Microsoft Previews New Consumer Webmail Service Called Outlook.com
Microsoft on Tuesday began publicly previewing a new webmail service for consumers called Outlook.com that will eventually replace Hotmail.
Microsoft also expects that Outlook.com will draw people away from competing consumer webmail services like Google's Gmail and Yahoo Mail.
With Outlook.com, Microsoft set out to "reimagine personal e-mail -- from the datacenter all the way to the user experience," wrote Microsoft official Chris Jones in a blog post.
Outlook.com features what Microsoft describes as "clean" and "intuitive" user interface that gives more prominence to messages and less to other elements, like headers and search boxes. It doesn't include display ads.
With Exchange ActiveSync, Outlook.com accounts can be synchronized across a variety of devices, and it features native integration with Facebook, Twitter, LinkedIn, Google and, in the near future, Microsoft's own Skype.
This means that users can access content and notifications from those social media accounts within the Outlook.com interface.
Outlook.com also sorts messages of different types into separate buckets, so that e-mail from contacts, newsletter subscriptions, e-commerce notifications and social media content is arranged into different groups.
The new webmail service also includes Office Web Apps, the online versions of Word, Excel, PowerPoint and OneNote along with the SkyDrive cloud storage service.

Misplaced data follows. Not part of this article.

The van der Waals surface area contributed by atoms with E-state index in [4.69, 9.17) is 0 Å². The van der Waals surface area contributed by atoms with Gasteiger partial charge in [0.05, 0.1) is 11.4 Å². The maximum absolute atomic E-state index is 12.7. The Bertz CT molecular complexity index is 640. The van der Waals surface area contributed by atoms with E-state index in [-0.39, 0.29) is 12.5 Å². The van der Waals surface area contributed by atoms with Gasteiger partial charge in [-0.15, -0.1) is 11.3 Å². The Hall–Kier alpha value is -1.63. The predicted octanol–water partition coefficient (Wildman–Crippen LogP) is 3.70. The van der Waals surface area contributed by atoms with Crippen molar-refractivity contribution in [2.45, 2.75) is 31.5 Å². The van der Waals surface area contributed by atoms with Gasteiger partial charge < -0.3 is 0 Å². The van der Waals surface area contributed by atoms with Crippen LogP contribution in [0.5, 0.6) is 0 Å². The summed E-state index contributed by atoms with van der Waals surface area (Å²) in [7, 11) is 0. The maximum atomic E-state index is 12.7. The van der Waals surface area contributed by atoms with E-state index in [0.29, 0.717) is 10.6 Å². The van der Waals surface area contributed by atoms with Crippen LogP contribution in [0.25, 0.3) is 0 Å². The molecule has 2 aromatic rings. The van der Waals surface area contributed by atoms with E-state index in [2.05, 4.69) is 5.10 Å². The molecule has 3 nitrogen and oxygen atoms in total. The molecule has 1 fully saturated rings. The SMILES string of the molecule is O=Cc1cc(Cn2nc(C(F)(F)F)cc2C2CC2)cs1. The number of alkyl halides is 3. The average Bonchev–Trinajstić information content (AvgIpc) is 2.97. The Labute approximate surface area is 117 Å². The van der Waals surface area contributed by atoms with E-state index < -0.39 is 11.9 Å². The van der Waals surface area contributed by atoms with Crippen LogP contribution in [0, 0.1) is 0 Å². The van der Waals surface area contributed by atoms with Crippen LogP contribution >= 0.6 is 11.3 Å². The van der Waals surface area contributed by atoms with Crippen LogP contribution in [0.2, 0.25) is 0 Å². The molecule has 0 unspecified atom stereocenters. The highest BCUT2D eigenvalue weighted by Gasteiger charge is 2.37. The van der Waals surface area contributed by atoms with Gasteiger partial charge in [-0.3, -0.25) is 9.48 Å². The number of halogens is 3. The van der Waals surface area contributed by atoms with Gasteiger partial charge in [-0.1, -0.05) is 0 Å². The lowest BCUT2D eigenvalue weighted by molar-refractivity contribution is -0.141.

Once Outlook.com exits its test phase, it will replace Hotmail's user interface, although users will be able to retain their @hotmail.com, @live.com and @msn.com addresses as well as their contacts, messages, password and rules.
"While today's preview is just the start, Outlook.com is ready now to become your primary email service. We're expecting millions of people to try it out. Starting today, you can get an @Outlook.com email address, and we've also made it easy to get started with your current email address if you want to," Jones wrote.
Outlook.com is not to be confused with the Outlook email and calendaring PC application, nor with Outlook Web App, which gives Exchange users access to their accounts via a browser.
Juan Carlos Perez covers enterprise communication/collaboration suites, operating systems, browsers and general technology breaking news for The IDG News Service. Follow Juan on Twitter at @JuanCPerezIDG.